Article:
Orpea is letting go but not giving in on all fronts. The group of retirement homes has announced that it has undertaken to pay 25.7 million euros out of the 55.8 million claimed by the State. “Orpea will reimburse to the nearest euro public grants that have not been regularly requested, paid or used”, underlines the new general manager of the group, Laurent Guillot, in a press release published on Tuesday.
“This is an essential step for the refoundation of Orpea”, continues the one who arrived at the helm of the group in July. Orpea has been in turmoil since the book “Les Fossoyeurs” published in January denounced the group’s management leading to the mistreatment of residents in its retirement homes.
The government decided to take legal action in March after the General Inspectorate of Finance (IGF) and the General Inspectorate of Social Affairs (Igas) revealed “significant dysfunctions” in the management of these houses as well as “practices alleged irregularities” in the use of public funds.
At the beginning of August, the group revealed that the National Solidarity Fund for Autonomy (CNSA), pilot of policies to support the autonomy of the elderly, had put it on notice to return 55.8 million euros of public funding considered to be unduly received.
The group managing some 350 establishments in France then undertook to reimburse “the sums whose allocation was inadequate”. He also promised “to provide his answers” for the amounts “which are the subject of divergence of appreciation”.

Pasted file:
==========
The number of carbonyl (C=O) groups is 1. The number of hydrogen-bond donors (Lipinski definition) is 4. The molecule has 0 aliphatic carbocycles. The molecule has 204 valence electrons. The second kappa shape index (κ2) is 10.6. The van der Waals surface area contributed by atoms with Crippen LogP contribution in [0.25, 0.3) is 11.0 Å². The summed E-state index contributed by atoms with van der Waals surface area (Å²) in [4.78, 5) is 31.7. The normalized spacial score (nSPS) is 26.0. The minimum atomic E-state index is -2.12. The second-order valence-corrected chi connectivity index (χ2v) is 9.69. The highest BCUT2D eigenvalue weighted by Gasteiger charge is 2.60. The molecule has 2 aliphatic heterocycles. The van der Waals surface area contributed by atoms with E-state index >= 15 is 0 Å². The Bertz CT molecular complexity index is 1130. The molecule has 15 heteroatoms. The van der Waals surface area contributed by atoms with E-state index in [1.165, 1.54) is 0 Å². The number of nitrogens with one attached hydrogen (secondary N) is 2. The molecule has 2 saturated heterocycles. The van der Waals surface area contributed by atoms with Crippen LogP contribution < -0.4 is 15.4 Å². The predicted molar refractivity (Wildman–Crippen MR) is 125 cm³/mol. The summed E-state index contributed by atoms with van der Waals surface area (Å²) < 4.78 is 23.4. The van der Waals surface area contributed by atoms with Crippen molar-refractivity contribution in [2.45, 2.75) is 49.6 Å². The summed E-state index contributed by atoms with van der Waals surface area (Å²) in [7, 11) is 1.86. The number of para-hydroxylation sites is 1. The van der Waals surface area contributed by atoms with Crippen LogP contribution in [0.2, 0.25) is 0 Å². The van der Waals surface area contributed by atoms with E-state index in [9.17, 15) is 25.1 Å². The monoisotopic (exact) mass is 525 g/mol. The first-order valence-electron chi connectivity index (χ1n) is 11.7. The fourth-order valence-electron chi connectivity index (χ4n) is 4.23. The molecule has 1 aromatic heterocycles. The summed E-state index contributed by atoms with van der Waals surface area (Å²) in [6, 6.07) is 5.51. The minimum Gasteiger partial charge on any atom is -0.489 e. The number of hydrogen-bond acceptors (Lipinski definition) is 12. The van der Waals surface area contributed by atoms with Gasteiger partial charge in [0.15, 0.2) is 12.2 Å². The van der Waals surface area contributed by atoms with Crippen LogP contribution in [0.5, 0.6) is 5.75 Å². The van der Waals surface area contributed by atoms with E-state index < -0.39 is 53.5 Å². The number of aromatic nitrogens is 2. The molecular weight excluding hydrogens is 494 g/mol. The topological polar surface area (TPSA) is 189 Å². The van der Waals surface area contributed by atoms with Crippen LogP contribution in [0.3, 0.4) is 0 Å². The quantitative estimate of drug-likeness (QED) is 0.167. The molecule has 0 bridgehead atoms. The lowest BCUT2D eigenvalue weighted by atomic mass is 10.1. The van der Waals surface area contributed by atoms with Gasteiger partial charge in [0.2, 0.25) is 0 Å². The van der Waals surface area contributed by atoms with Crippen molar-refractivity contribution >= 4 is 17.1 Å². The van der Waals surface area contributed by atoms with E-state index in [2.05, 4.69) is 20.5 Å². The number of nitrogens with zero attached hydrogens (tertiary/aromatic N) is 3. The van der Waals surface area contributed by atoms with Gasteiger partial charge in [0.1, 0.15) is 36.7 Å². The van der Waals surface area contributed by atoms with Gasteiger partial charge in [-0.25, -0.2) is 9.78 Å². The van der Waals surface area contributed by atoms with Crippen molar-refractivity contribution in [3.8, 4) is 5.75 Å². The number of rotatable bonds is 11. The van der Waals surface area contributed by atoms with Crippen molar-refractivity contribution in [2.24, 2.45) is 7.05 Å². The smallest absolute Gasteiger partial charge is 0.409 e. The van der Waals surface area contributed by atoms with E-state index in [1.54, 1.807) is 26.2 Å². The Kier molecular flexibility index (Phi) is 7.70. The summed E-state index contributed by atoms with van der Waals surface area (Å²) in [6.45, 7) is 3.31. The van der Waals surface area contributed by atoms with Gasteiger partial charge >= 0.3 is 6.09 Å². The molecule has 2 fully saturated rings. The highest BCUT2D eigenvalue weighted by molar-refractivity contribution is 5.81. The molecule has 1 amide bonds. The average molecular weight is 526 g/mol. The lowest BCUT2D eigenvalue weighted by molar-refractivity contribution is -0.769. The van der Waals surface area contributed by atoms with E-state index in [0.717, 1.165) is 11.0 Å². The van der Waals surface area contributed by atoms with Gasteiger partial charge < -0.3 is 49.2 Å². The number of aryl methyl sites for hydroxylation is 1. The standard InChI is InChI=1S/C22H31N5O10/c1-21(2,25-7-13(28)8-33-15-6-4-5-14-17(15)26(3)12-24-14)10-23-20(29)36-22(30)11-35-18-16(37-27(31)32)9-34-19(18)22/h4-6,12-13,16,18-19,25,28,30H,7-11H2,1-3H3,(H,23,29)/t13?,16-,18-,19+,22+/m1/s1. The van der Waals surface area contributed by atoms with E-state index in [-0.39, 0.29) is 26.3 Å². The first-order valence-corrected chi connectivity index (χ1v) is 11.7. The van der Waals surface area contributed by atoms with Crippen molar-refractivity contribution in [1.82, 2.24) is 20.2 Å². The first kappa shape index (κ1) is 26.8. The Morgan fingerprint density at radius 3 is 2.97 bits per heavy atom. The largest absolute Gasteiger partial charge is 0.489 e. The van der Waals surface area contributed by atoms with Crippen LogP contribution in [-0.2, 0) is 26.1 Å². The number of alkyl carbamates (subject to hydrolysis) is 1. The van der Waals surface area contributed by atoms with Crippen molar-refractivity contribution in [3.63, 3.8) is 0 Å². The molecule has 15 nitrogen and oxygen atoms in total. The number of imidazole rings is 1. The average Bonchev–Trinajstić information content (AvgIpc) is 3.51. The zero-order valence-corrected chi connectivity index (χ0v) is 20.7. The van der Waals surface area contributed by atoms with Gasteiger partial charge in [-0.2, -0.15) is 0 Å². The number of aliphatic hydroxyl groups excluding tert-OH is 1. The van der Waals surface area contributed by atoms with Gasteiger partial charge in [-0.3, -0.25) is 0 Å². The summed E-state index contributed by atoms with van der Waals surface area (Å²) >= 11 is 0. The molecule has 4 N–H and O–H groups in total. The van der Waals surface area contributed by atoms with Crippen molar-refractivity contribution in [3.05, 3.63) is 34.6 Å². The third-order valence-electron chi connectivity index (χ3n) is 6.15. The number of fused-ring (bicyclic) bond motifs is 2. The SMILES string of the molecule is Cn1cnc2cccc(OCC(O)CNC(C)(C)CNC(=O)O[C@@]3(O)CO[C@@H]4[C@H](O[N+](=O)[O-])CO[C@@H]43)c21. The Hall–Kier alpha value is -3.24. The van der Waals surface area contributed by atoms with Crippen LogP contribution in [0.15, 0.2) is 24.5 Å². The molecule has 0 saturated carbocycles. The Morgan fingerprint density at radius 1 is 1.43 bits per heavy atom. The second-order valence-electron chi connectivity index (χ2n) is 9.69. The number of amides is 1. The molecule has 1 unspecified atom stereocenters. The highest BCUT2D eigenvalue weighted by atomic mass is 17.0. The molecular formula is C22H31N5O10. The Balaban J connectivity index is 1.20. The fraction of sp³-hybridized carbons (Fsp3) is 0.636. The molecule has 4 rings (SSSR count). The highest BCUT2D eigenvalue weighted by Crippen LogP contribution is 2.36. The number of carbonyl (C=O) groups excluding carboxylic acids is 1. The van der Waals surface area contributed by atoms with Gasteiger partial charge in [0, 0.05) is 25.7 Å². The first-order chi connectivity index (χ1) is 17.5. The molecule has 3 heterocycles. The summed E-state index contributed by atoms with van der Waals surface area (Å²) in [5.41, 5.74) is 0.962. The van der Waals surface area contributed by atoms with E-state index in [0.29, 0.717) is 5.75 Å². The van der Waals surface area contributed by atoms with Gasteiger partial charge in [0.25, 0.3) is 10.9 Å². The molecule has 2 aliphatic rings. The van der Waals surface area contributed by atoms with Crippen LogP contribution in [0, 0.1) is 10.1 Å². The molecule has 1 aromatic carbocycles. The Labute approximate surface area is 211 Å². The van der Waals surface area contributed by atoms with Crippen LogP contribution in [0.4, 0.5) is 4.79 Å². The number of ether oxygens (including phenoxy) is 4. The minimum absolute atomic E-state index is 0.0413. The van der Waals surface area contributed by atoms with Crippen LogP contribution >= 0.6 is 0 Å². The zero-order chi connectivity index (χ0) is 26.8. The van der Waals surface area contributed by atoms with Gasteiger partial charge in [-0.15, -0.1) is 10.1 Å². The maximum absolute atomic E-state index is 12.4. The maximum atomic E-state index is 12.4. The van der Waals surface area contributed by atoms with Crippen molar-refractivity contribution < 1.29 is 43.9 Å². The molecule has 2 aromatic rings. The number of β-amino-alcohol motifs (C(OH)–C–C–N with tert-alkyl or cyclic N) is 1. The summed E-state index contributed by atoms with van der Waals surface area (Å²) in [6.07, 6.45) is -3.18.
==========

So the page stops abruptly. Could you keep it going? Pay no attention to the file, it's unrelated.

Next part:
Return of kickbacks
This Tuesday, the group of retirement homes specifies that the 25.7 million euros identified correspond in particular to the end-of-year discounts received from its suppliers.
The book “Les Fossoyeurs” highlighted the fact that the group received significant end-of-year discounts from its suppliers. And this, while the purchases made from the latter were financed by the public sector.
Splashed by the book which explained that the suppliers put under financial pressure by Orpea to pay these discounts, could decrease the quality of equipment as crucial as the diapers, the group had waived these retrocommissions in March.
Debate on carers
On the other hand, “concerning the personnel costs linked to life auxiliaries acting as caregivers, Orpea recalls that this is a general practice in private and public nursing homes”. In other words, there is no question of paying the additional 30 million claimed and reimbursing the public grants used to finance carers, when these people have carried out care missions with residents of nursing homes.
The use of these unqualified auxiliaries as caregivers is “essential to ensure the quality of care in a general context of shortage of caregivers”, argues Orpea. The group does not hesitate to point out that the supervisory authorities, “with very rare exceptions”, did not pinpoint this practice when they dissected the accounts of the establishments.
The group is also announcing a recruitment program of 550 people per month until the end of 2022, and 800 per month from 2023. It is also committed to deploying a training program and developing apprenticeship .